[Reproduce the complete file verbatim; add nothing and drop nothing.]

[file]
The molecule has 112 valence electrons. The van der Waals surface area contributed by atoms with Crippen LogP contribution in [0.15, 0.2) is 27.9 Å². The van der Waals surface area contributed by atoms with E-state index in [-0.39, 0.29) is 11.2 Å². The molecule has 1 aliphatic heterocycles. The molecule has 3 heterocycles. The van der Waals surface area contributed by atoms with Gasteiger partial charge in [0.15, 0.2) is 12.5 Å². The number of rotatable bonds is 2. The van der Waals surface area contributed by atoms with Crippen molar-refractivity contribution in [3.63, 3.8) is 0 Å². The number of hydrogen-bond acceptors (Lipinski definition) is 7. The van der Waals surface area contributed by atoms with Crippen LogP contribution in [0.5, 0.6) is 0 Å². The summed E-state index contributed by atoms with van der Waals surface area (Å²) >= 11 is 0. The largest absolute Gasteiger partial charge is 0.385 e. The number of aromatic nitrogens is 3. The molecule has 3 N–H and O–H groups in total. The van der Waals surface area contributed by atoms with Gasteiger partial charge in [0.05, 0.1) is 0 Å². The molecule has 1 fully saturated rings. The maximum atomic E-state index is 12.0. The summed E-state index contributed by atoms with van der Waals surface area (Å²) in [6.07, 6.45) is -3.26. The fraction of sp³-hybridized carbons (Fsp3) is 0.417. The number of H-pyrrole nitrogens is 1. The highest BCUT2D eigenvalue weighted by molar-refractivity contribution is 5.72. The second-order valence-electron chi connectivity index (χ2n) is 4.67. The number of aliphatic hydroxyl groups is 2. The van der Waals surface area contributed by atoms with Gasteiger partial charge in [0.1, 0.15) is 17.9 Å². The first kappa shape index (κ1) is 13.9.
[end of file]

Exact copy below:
The molecule has 112 valence electrons. The van der Waals surface area contributed by atoms with Crippen LogP contribution in [0.15, 0.2) is 27.9 Å². The van der Waals surface area contributed by atoms with E-state index in [-0.39, 0.29) is 11.2 Å². The molecule has 1 aliphatic heterocycles. The molecule has 3 heterocycles. The van der Waals surface area contributed by atoms with Gasteiger partial charge in [0.15, 0.2) is 12.5 Å². The number of rotatable bonds is 2. The van der Waals surface area contributed by atoms with Crippen molar-refractivity contribution in [3.63, 3.8) is 0 Å². The number of hydrogen-bond acceptors (Lipinski definition) is 7. The van der Waals surface area contributed by atoms with Crippen LogP contribution in [0.5, 0.6) is 0 Å². The summed E-state index contributed by atoms with van der Waals surface area (Å²) >= 11 is 0. The largest absolute Gasteiger partial charge is 0.385 e. The number of aromatic nitrogens is 3. The molecule has 3 N–H and O–H groups in total. The van der Waals surface area contributed by atoms with Gasteiger partial charge in [0.05, 0.1) is 0 Å². The molecule has 1 fully saturated rings. The maximum atomic E-state index is 12.0. The summed E-state index contributed by atoms with van der Waals surface area (Å²) in [6.07, 6.45) is -3.26. The fraction of sp³-hybridized carbons (Fsp3) is 0.417. The number of H-pyrrole nitrogens is 1. The highest BCUT2D eigenvalue weighted by molar-refractivity contribution is 5.72. The second-order valence-electron chi connectivity index (χ2n) is 4.67. The number of aliphatic hydroxyl groups is 2. The van der Waals surface area contributed by atoms with Gasteiger partial charge in [0.1, 0.15) is 17.9 Å². The first kappa shape index (κ1) is 13.9.